Weekend reads: On humility
From the Prime Minister on down, we all need to ask ourselves: What if I'm wrong?
This week, as the national Liberal caucus retreat wrapped up in London, Ontario, Canadians sent a message to Ottawa that they are fed up with the status quo. New polling shows the lowest levels of support for the Liberal party since 2015, with the CBC reporting that members of parliament are taking heat from voters on doorsteps and are complaining that the Prime Minister does not listen to their concerns. (One MP told The Toronto Star: “This is a prime minister who never likes to even allow you to finish your sentence in national caucus … [If] you’re going to say something he’s not going to like, he always cuts you off.”)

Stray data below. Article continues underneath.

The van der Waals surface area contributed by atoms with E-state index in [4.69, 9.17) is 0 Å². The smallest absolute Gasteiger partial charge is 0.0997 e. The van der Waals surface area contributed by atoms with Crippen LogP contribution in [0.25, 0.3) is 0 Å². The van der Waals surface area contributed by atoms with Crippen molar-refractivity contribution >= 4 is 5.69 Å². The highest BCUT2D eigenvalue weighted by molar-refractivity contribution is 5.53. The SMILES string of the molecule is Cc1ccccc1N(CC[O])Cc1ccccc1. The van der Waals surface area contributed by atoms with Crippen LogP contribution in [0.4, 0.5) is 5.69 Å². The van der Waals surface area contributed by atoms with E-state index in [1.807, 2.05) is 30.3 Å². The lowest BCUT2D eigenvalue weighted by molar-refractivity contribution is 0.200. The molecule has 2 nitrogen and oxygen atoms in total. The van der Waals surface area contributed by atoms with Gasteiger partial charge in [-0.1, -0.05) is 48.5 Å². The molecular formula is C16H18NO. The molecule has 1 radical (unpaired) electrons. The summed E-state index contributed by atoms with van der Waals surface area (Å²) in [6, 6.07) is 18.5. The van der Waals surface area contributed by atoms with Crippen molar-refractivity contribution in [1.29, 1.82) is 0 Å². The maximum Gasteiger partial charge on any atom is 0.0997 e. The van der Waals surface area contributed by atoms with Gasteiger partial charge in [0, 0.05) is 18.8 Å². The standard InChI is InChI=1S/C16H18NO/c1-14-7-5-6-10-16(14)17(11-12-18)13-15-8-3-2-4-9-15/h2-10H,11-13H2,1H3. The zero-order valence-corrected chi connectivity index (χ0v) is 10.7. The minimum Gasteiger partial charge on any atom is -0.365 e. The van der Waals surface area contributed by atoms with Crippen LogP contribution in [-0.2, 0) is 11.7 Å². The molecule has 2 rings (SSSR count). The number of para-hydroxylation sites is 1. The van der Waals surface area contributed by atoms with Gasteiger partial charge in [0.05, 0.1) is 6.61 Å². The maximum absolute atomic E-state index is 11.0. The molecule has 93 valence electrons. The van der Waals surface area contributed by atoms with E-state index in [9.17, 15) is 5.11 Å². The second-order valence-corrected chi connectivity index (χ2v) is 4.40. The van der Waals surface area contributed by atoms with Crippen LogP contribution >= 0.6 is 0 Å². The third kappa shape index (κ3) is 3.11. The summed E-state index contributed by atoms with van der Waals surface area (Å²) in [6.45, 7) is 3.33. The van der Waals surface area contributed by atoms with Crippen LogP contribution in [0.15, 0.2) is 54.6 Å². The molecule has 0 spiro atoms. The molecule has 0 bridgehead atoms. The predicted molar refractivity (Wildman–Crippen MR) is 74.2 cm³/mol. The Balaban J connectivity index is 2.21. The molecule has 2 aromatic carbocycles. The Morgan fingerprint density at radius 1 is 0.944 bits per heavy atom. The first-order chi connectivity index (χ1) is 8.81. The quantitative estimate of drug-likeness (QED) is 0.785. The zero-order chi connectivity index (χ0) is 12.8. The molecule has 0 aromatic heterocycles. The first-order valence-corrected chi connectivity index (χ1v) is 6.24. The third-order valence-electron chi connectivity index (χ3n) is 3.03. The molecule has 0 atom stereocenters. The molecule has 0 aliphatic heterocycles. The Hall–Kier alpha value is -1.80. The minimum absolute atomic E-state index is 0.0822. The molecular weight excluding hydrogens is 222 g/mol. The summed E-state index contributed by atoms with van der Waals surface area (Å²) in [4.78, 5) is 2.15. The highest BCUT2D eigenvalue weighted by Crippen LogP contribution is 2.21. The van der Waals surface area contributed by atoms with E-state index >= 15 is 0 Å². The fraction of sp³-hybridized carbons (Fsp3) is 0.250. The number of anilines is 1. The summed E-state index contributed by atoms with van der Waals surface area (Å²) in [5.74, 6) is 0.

A poll from the previous week, meanwhile, found that just one in four people feel like the country is moving in the right direction.
Theories abound on what has finally pushed the public over the edge, whether it is the housing crisis, the cost of living, or the government’s overall economic strategy.
No doubt all are factors. But to that list, I would add: Canadians have had it with the hubris of our politics, and indeed, of our Prime Minister.
Our leader has, at critical junctures, chosen to dismiss dissenting voices, exhibiting an astonishing level of certainty in his own position. This has, unfortunately, set the tone for our political class and parts of our legacy media, contributing to a hostile and polarized public conversation that, as best I can tell, the majority of Canadians find exhausting and counterproductive.
Justin Trudeau has failed to ask himself one simple question: What if I’m wrong?
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